From: William_J_G Overington (email@example.com)
Date: Thu Dec 23 2010 - 03:44:20 CST
I hope that the following will be helpful.
There is a part of the Unicode character map that is named as the Private Use Area. (In fact, there are three such areas, but that is a more advanced topic, so just thinking about one Private Use Area is a good way to start the learning process.)
The document about that part of the Unicode character map for Unicode 6 is not yet available, so here is a link to the version for Unicode 5.2.
Starting on page 14 of that pdf document is some information about Private-Use Characters that can be located in the Private Use Area.
Anyone can use the Private Use Area as he or she chooses. The Private Use Area provides a way to use special characters of one's own within the general framework of Unicode characters. Lots of people use the Private Use Area for various purposes. Many of those uses are for small groups of people, such as people working on rare languages or transcribing old manuscripts into computers.
However, some mobile telephone manufacturers started to use the Private Use Area for encoding symbols, often colourful, (sometimes known as emoji), so that people sending text messages could send those symbols as well. Yet the mobile telephone manufacturers did not use the same encodings as each other and, because anyone can define characters in the Private Use Area, the encodings were not interchangeable and were not unique.
So, if a message sent using a mobile telephone were to be stored in a computer database, there could be problems over what the Private Use Area codes were intended to mean.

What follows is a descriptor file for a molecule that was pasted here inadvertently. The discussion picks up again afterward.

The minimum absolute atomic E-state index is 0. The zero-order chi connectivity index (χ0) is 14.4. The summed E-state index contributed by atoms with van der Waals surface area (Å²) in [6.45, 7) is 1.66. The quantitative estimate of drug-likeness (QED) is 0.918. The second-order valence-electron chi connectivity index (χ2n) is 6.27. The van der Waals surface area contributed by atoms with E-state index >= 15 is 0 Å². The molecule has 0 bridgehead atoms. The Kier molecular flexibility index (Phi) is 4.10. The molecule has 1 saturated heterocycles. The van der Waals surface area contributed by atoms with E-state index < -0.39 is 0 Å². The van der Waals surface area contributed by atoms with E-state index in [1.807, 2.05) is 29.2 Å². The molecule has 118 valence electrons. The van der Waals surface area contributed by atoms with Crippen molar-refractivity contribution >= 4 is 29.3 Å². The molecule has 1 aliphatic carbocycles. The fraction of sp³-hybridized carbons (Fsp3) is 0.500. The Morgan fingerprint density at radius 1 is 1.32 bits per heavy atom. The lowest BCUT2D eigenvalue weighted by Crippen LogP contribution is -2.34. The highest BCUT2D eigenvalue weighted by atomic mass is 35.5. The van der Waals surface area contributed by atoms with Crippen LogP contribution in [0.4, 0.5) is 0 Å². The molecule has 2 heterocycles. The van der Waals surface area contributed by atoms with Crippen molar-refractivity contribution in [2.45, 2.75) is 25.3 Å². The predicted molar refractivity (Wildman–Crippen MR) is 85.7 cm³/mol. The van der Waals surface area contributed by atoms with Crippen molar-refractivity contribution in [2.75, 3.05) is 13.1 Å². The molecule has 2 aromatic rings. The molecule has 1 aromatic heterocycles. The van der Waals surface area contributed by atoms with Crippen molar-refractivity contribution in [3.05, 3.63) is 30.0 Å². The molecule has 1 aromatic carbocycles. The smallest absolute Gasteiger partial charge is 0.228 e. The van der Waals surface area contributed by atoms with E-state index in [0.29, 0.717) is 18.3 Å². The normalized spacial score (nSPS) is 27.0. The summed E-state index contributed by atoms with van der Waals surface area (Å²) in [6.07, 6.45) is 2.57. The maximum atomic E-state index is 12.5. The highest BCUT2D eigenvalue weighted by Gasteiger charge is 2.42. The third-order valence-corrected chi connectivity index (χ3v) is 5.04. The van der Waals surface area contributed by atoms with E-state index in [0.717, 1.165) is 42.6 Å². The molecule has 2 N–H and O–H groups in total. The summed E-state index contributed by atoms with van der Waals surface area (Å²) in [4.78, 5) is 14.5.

So, a solution was needed. The solution was to encode the characters into regular Unicode.
There is a very useful document that was produced during the encoding process that is still available.
The version available now is the version as at 27 April 2010.
The document is large, 3.11 Megabytes, so can take a time to download, yet it includes lots of interesting information about the original encodings on mobile telephones and the Private Use Area encoding in plane 15 that Google devised.
On page 56 of the document is the entry for GREEN HEART.
I do not understand all of it myself, yet there are plane 0 Private Use Area codes such as U+EAA8 and U+E32B and images of green hearts.
So, U+1F49A in regular Unicode is specifying a character so that messages using the GREEN HEART symbol can be expressed uniquely.
As for the backslash fill, there is a system that started several hundred years ago for expressing colours with black and white lines. It was used for printing details of the colours of shields in "coats of arms" in books about heraldry.
The system is often called the "Petra Sancta" system.
Although the character GREEN HEART was encoded so as to solve the problem about mobile telephone characters, the character is available for everybody to use for other purposes as well.
I hope that this helps.
23 December 2010
This archive was generated by hypermail 2.1.5 : Thu Dec 23 2010 - 03:50:18 CST